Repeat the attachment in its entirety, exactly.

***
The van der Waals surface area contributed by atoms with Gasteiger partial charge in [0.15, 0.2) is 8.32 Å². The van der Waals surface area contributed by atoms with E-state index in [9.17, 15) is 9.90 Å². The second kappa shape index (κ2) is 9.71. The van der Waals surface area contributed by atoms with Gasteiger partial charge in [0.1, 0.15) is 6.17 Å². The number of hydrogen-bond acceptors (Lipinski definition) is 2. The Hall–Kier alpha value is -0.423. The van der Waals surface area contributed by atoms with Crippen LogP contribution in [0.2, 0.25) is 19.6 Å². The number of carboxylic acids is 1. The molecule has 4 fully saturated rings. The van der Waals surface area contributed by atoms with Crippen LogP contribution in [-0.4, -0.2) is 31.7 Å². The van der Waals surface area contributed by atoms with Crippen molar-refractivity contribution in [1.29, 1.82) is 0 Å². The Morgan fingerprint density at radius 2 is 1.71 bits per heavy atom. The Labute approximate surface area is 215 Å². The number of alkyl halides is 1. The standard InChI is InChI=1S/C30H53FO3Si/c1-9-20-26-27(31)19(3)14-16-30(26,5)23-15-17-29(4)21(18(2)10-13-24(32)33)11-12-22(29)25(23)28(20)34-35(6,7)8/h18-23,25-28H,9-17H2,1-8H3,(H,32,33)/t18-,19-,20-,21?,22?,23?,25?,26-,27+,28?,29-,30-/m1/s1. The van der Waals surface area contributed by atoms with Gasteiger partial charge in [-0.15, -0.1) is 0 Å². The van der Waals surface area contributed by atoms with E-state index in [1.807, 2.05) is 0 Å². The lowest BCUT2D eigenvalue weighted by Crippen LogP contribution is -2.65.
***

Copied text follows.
The van der Waals surface area contributed by atoms with Gasteiger partial charge in [0.15, 0.2) is 8.32 Å². The van der Waals surface area contributed by atoms with E-state index in [9.17, 15) is 9.90 Å². The second kappa shape index (κ2) is 9.71. The van der Waals surface area contributed by atoms with Gasteiger partial charge in [0.1, 0.15) is 6.17 Å². The number of hydrogen-bond acceptors (Lipinski definition) is 2. The Hall–Kier alpha value is -0.423. The van der Waals surface area contributed by atoms with Crippen LogP contribution in [0.2, 0.25) is 19.6 Å². The number of carboxylic acids is 1. The molecule has 4 fully saturated rings. The van der Waals surface area contributed by atoms with Crippen LogP contribution in [-0.4, -0.2) is 31.7 Å². The van der Waals surface area contributed by atoms with Crippen molar-refractivity contribution in [1.29, 1.82) is 0 Å². The Morgan fingerprint density at radius 2 is 1.71 bits per heavy atom. The Labute approximate surface area is 215 Å². The number of alkyl halides is 1. The standard InChI is InChI=1S/C30H53FO3Si/c1-9-20-26-27(31)19(3)14-16-30(26,5)23-15-17-29(4)21(18(2)10-13-24(32)33)11-12-22(29)25(23)28(20)34-35(6,7)8/h18-23,25-28H,9-17H2,1-8H3,(H,32,33)/t18-,19-,20-,21?,22?,23?,25?,26-,27+,28?,29-,30-/m1/s1. The van der Waals surface area contributed by atoms with Gasteiger partial charge in [-0.15, -0.1) is 0 Å². The van der Waals surface area contributed by atoms with E-state index in [1.807, 2.05) is 0 Å². The lowest BCUT2D eigenvalue weighted by Crippen LogP contribution is -2.65.